Essential drugs 'out of stock' in City
Prices reduced following Drug Price Control Order; 45 days given for repackaging
The City has been witnessing the paucity since June owing to new Drug Price Control Order norms that led to change in prices of medicines.
The government ordered a price reduction (Drug Price Control Order) in 348 molecules (components of drugs) that are considered essential and in turn increased the price of the non- scheduled ones.
While a short deadline of 45 days was given to the manufacturers to repack the medicines - 886 drugs - with new prices printed on them, they found it a Herculean task to complete even after four months. Result, consumers are now at the receiving end.
Raveesha from Srirampuram has take her daily dosage of Gardinal, used for treating epilepsy. “Every time my medicines are over, I have to search in at least a couple of shops as they tell me they are out of stock.”
Chemist P Manjunath of Guru Pharmacy said “though there is a demand for medicines to be taken on a daily basis, we are unable to deliver them as the chemists’ margin has been reduced.” There are also repeated complaints from patients about the non-availability of these medicines, he added.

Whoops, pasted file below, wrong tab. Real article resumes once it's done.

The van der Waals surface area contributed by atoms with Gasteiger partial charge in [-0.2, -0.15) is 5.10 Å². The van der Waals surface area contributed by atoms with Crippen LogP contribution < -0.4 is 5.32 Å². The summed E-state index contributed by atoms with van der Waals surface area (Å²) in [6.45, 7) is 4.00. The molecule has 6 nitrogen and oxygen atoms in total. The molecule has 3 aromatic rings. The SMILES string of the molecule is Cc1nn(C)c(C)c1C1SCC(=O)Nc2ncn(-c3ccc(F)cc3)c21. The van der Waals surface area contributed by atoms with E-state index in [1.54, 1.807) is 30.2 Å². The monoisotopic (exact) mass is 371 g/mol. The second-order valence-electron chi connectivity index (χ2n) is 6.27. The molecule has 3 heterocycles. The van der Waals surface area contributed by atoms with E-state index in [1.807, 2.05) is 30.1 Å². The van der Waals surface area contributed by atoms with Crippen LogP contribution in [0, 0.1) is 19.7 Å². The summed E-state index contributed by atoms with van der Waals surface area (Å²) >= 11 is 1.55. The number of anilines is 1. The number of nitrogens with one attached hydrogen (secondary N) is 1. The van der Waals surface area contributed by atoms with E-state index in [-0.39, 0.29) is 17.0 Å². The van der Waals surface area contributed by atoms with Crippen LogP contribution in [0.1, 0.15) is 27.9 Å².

The medicines include those used to treat thyroid, blood pressure and epilepsy.
Insulin (used for diabetes), Gardinal and Eptoin (used to treat blood pressure), Atorvastin (used to treat cholesterol) etc, are likely to be unavailable in a week’s time, according to N R Kamath, a city-based chemist.
“For me, it is a necessary to take Losar 50 for blood pressure. I travel all the way from Yeshwantpur to RT Nagar to purchase this medicine,” said Kumar who has now stocked the medicine.
There is also shortage of wide range of antibiotics including Augumentin used to treat complications such as pneumonia, sinusitis and bronchitis.
“There is no immediate problem as doctors are prescribing alternative medicines. Once the stock is over, the problem is bound to arise,” said a chemist from Hitesh Medicals.
Karnataka Chemists’ and Druggists’ Association President Guddodji said they were unhappy as their margin has not been take into consideration by the policy makers.
“The manufacturers have got at least 200 per cent increase in profit for non-scheduled drugs which has helped them make up for the price reduction for scheduled drugs,” he said and added that retailers’ margin had been reduced by nearly four per cent.
According to the norms set, chemists ought to get a 16 per cent margin, while in the current situation they are getting 3.2 per cent less.
However, Drug Controller Dr B R Jayashetty denies that problems of this sort exist. “Chemists are business-minded people. You cannot go by their words,” he said adding that if there was any such problem, people should approach the officials.